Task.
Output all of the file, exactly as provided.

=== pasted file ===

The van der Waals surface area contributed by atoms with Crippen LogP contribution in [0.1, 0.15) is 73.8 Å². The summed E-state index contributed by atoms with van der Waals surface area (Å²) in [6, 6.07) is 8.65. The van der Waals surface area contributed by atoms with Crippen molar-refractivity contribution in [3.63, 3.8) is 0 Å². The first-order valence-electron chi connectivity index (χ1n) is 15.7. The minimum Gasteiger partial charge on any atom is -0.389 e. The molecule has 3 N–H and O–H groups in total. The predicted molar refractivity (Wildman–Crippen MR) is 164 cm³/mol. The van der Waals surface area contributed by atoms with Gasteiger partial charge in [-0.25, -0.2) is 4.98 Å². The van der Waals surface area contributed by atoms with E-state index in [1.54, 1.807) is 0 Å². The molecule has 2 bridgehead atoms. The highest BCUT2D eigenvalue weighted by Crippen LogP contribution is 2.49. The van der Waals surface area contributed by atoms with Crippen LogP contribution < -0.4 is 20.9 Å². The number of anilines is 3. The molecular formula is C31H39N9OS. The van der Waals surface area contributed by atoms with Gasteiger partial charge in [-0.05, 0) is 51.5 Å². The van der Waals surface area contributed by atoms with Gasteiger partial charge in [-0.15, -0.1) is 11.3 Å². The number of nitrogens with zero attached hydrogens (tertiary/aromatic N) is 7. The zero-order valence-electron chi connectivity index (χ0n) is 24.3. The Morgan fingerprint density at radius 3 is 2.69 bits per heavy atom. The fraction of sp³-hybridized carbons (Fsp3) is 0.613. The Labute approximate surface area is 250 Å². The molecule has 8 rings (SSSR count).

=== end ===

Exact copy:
The van der Waals surface area contributed by atoms with Crippen LogP contribution in [0.1, 0.15) is 73.8 Å². The summed E-state index contributed by atoms with van der Waals surface area (Å²) in [6, 6.07) is 8.65. The van der Waals surface area contributed by atoms with Crippen molar-refractivity contribution in [3.63, 3.8) is 0 Å². The first-order valence-electron chi connectivity index (χ1n) is 15.7. The minimum Gasteiger partial charge on any atom is -0.389 e. The molecule has 3 N–H and O–H groups in total. The predicted molar refractivity (Wildman–Crippen MR) is 164 cm³/mol. The van der Waals surface area contributed by atoms with Gasteiger partial charge in [-0.25, -0.2) is 4.98 Å². The van der Waals surface area contributed by atoms with E-state index in [1.54, 1.807) is 0 Å². The molecule has 2 bridgehead atoms. The highest BCUT2D eigenvalue weighted by Crippen LogP contribution is 2.49. The van der Waals surface area contributed by atoms with Crippen LogP contribution < -0.4 is 20.9 Å². The number of anilines is 3. The molecular formula is C31H39N9OS. The van der Waals surface area contributed by atoms with Gasteiger partial charge in [-0.05, 0) is 51.5 Å². The van der Waals surface area contributed by atoms with Gasteiger partial charge in [-0.15, -0.1) is 11.3 Å². The number of nitrogens with zero attached hydrogens (tertiary/aromatic N) is 7. The zero-order valence-electron chi connectivity index (χ0n) is 24.3. The Morgan fingerprint density at radius 3 is 2.69 bits per heavy atom. The fraction of sp³-hybridized carbons (Fsp3) is 0.613. The Labute approximate surface area is 250 Å². The molecule has 8 rings (SSSR count).